Excited is an understatement for the anticipation that is building for Low Bros ‘Wasted Youth’. The duo has been spinning their creative wheels since landing stateside and thankfully we were able to nab an interview.
SH: What was the inspiration behind “Wasted Youth”?
LB: It‘s a reflection upon the fact that what we love since our childhood is nowadays the basis for what we make for a living. It seemed that we were wasting our youth with graffiti and other activities, but this led us where we are now. With this show we want to recap all our influences from our childhood to our adulthood.
SH: Tell us what you feel is your brother’s artistic strength and how he helps you be a better artist (a reply from each would be great here).
LB: As Low Bros we are two sides of one coin, we don‘t want to be seen as individuals.
SH: Being from Hamburg, what was your first influences of American culture whether it be television, skating, movies, or music?
LB: The first of the many American influences was certainly watching cartoons like Ninja Turtles, He- Man and Marshall Bravestarr. Only a little bit later we started to read comics in the original American editions of Calvin and Hobbes and Spawn with drawings from Todd McFarlane and Ashley Wood.
SH: Your work is very geometric, do you use geometry to create your pieces and, if so, would you like to give your Geometry teacher a shout out.
LB: Funnily, our style has nothing to do with geometry classes. Our approach is more intuitive than mathematical. Therefore, we sometimes make mistakes. But we find these mistakes rather charming, they form the soul of the work. We‘re aware of using wrong perspectives and like to play with them. So we get an own aesthetic. Something you wouldn‘t get if you‘d just build it in 3D
SH: What is your collaborative process like with gallery pieces versus murals?
LB: First, we plan everything together and do the sketches together. While painting a gallery piece, we take turns with the canvases because there is only little space for the two of us to paint at the same time. With murals it‘s easier because there is enough space for painting at the same time. The sketches we draw are rather raw at the beginning and give the main idea. But many details come out during the process of painting in which we work more intuitively.
SH: In an interview you guys stated how you enjoy listening to Audio Books while painting, what is a recent recommendation? All time favorite you go back to if nothing else is fitting the bill?
LB: There are some all time favs but we can recommend them only to German speaking people. These are novels by Sven Regener, a German author and musician who embodies like only few others a Northern German attitude and sense of humour. As another all time favorite we‘d also suggest “Papillon” from Henri Charrière.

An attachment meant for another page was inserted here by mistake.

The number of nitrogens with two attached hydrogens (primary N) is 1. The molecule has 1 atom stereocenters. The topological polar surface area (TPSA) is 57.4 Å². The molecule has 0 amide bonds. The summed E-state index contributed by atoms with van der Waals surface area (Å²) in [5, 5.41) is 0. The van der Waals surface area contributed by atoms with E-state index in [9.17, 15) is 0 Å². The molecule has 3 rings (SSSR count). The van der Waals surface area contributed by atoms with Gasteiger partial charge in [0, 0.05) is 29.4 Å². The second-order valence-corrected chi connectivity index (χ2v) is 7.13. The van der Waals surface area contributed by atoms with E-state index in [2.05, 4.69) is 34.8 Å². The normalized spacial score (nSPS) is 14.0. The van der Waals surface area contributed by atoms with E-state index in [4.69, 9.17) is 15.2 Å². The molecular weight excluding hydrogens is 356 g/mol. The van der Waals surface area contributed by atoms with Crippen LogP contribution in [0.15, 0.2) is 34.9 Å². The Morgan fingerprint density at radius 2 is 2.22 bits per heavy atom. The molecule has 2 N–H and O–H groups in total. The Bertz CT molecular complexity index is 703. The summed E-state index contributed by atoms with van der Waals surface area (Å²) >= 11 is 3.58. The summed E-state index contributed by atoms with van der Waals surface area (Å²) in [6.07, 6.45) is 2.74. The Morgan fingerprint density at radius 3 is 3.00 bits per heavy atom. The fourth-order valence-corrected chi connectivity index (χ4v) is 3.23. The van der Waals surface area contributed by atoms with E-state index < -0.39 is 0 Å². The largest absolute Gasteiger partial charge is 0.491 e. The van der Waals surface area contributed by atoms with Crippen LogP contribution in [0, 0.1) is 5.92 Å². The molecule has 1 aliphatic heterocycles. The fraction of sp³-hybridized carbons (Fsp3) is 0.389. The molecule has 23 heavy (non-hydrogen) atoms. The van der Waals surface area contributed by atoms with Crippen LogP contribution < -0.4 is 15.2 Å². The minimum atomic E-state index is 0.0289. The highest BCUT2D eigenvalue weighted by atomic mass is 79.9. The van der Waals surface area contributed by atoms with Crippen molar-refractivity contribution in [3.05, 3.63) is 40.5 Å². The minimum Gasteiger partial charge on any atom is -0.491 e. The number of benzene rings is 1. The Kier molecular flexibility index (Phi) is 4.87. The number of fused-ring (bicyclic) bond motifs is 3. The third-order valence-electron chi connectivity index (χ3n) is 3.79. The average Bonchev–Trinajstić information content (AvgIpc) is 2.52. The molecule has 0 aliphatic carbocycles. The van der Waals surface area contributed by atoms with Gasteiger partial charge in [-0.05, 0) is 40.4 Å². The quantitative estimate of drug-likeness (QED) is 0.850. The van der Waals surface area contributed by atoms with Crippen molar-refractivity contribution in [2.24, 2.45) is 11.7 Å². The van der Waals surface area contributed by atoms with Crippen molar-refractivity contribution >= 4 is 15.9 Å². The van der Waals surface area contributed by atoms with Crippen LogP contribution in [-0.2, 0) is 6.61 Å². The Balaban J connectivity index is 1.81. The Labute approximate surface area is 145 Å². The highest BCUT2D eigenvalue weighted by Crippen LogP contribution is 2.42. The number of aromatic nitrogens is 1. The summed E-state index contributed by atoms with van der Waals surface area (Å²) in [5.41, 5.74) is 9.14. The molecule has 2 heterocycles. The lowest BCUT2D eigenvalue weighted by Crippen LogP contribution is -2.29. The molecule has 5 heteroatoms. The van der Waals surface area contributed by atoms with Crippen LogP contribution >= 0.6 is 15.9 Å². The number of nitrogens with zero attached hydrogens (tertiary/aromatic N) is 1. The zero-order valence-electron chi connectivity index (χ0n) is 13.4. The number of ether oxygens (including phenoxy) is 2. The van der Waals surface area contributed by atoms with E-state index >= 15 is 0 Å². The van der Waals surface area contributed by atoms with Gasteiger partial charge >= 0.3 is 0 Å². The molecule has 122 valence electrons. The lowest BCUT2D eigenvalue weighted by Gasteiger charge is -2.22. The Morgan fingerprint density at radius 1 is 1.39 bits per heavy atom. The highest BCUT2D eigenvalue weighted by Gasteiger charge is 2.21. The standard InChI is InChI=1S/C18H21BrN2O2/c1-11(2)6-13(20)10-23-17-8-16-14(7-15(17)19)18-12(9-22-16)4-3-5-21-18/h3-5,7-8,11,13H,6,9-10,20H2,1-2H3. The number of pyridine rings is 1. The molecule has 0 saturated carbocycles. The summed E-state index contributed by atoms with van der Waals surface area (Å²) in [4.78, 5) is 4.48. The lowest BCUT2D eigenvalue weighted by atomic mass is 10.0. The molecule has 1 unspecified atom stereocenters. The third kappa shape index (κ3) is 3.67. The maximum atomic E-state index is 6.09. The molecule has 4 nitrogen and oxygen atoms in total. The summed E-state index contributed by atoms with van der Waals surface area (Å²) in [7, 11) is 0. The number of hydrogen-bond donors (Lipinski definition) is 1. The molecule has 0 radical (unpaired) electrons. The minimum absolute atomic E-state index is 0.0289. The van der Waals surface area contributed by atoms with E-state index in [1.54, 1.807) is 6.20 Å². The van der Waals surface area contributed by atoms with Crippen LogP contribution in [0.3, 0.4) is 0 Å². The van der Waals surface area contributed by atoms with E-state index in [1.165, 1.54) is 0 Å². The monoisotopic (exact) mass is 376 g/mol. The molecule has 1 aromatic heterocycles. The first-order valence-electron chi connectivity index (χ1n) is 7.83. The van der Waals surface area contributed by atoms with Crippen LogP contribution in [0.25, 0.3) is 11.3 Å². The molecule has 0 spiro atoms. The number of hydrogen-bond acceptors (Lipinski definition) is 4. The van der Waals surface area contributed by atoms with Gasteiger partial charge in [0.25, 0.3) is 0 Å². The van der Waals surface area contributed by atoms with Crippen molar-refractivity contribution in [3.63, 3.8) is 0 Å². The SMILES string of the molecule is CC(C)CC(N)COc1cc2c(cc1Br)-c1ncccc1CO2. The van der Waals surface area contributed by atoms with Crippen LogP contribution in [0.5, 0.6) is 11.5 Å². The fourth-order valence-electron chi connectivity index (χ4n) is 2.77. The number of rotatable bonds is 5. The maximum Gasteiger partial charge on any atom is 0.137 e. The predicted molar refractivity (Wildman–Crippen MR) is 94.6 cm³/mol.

SH: Since you’re a collaborative team, how do you resolve conflicts or come together on a piece when the other person is resistant or doesn’t like the direction.
LB: Luckily, we are most of the time on the same wavelength and don‘t have too many discussions. If there is a detail in which we don‘t agree, we go the way of the more enthusiastic one.
SH: What artists are you totally stoked by right now?
LB: Spontaneously, the following spring to our minds: James Turrell, Alicija Kwade, Revok, Axel Void and Clemens Behr.
SH: As a street artists we’re sure there was a time murals were done without permits or challenging locations, tell us a story!
LB: There is this small town near Hamburg called Itzehoe. Years ago, we used to go there nearly every weekend with our Hamburg-based graffiti crew TPL to paint on an abandoned concrete factory. Our crew managed to get the highest wall in the whole area. Every time we were there we repainted the wall. It became a private joke that each time we had to add a detail on the wall to set the bar higher than the time before. We didn‘t have a lift and only ordinary ladders that we sometimes even tied together to reach the top. So this became a real challenge. One of our crew members was able to rope down to add some special details.
SH: Tell us about your recent collaboration with El-P and Killer Mike and how that came about. Any future plans to work together?
LB: El-P and Killer Mike aka Run the Jewels had commissioned a worldwide graffiti project called Tag The Jewels to promote their free album Run the Jewels Pt 2. The Fatcap Agency in France coordinated the project and asked us if we‘d like to contribute. El-P and Killer Mike are legends and personal heroes to us so we didn’t hesitate to say yes. We hope we get the chance to paint Killer Mike‘s barbershop when we get back to Atlanta as we‘d love to work for them.
SH: Any big projects coming up you want to share with us here?
LB: When this interview is online, hopefully our new website is already released. It took us ages to get it done because we were involved in so many different projects during the last months. (www.lowbros.de) We are also looking very much forward to painting a mural with Jeff Soto in Long Beach for POW! WOW! Festival and being part of the group show at the Long Beach Museum of Art. In September we’ll show new works at StolenSpace Gallery in London in connection with the ‘LAX /LHR’ show. This trip to Los Angeles and Long Beach is packed with activities that are being filmed by friends for a documentary movie. We hope we can show the results in public screenings by the end of the year.
SH: Star Wars or Star Trek?
Star Wars, but only the first 3 episodes. Let‘s see what the new one will be like.
‘Wasted Youth’ opens June 20th with an opening reception from 6-9pm.
For additional information please visit the Thinkspace Gallery website.